The lunchtime history club has a loyal group of 15 students who all have interests in the area of historic military aviation and its heritage.
It meets once a month and is named after a famous aircraft of World War II, the De Havilland DH.98, the ‘Mosquito’. The Club supports a UK charity, The People’s Mosquito Ltd, which is involved in the restoration of a Mosquito aircraft to fly again in the UK, the charity’s motto being “To Fly-To Educate-To Remember”.
Through its links to The People’s Mosquito, on Saturday April 6 the Club were invited to visit the Historic Aircraft Collection (HAC) at IWM Duxford. Duxford, as a division of the Imperial War Museum, aims to honour the past and to tell the human stories of lives engulfed in war, showing how conflict has shaped the world in which we all live today.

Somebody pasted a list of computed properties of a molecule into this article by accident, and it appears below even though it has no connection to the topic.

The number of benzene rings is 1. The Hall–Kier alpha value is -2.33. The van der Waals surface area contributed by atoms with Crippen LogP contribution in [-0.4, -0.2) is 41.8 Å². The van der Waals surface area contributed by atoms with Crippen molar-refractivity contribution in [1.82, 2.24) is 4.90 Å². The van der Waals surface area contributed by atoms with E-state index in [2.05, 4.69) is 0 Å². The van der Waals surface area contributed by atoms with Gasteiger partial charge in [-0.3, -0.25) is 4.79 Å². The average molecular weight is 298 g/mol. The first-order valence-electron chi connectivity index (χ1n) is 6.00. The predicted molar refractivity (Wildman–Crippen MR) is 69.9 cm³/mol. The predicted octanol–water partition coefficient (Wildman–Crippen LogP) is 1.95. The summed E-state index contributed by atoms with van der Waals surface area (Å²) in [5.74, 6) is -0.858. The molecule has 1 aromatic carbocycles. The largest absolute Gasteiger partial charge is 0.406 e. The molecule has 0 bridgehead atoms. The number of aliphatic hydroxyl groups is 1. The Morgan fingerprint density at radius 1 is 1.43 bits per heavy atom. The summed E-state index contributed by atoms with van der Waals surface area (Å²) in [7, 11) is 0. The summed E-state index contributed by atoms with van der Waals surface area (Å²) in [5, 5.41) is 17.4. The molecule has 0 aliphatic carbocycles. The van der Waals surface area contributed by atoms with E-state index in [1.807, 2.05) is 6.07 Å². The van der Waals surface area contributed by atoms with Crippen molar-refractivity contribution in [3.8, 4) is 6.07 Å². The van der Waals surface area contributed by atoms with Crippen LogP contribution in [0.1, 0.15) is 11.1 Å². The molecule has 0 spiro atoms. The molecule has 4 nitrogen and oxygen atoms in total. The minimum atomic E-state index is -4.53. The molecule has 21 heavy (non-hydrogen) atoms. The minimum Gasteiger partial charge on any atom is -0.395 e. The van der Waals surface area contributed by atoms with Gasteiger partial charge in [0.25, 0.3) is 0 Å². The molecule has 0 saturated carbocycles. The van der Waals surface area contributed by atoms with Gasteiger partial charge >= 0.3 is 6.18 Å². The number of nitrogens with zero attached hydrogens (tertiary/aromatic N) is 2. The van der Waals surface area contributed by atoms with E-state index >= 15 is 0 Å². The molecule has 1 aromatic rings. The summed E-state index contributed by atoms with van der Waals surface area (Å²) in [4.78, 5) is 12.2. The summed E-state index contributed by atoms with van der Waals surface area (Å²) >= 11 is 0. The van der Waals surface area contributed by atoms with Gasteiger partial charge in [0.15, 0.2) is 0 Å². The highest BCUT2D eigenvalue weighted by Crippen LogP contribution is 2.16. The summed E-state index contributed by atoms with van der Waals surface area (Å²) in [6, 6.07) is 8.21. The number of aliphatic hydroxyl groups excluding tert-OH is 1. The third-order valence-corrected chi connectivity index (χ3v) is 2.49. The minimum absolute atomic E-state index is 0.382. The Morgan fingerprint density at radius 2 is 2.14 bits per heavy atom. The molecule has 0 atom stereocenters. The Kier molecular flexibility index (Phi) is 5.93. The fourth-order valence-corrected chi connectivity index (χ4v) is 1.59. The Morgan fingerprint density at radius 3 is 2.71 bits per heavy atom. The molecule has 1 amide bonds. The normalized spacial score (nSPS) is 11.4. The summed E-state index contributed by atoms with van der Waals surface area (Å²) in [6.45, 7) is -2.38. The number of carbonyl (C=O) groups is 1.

They currently have five historic aircraft restored to flight at Duxford: a Supermarine Spitfire, a Hawker Hurricane, a Hawker Fury, a Hawker Nimrod and their most recent restoration, a De Havilland DH.9 First World War biplane.
Teacher Jon Gregory said: “What made this trip so special was that we were allowed access ‘beyond the ropes’ and could actually walk around and even underneath the individual aircraft and be given expert tuition by HAC’s experienced ground crew.
“The highlight of the visit was being allowed to actually climb up the port wings of the Spitfire and Hurricane, just as wartime RAF pilots would have done, and be able to lean into the cockpits to be shown all the equipment inside.
Pictured above are some of the Mosquito group visitors in front of the superbly restored Hawker Hurricane.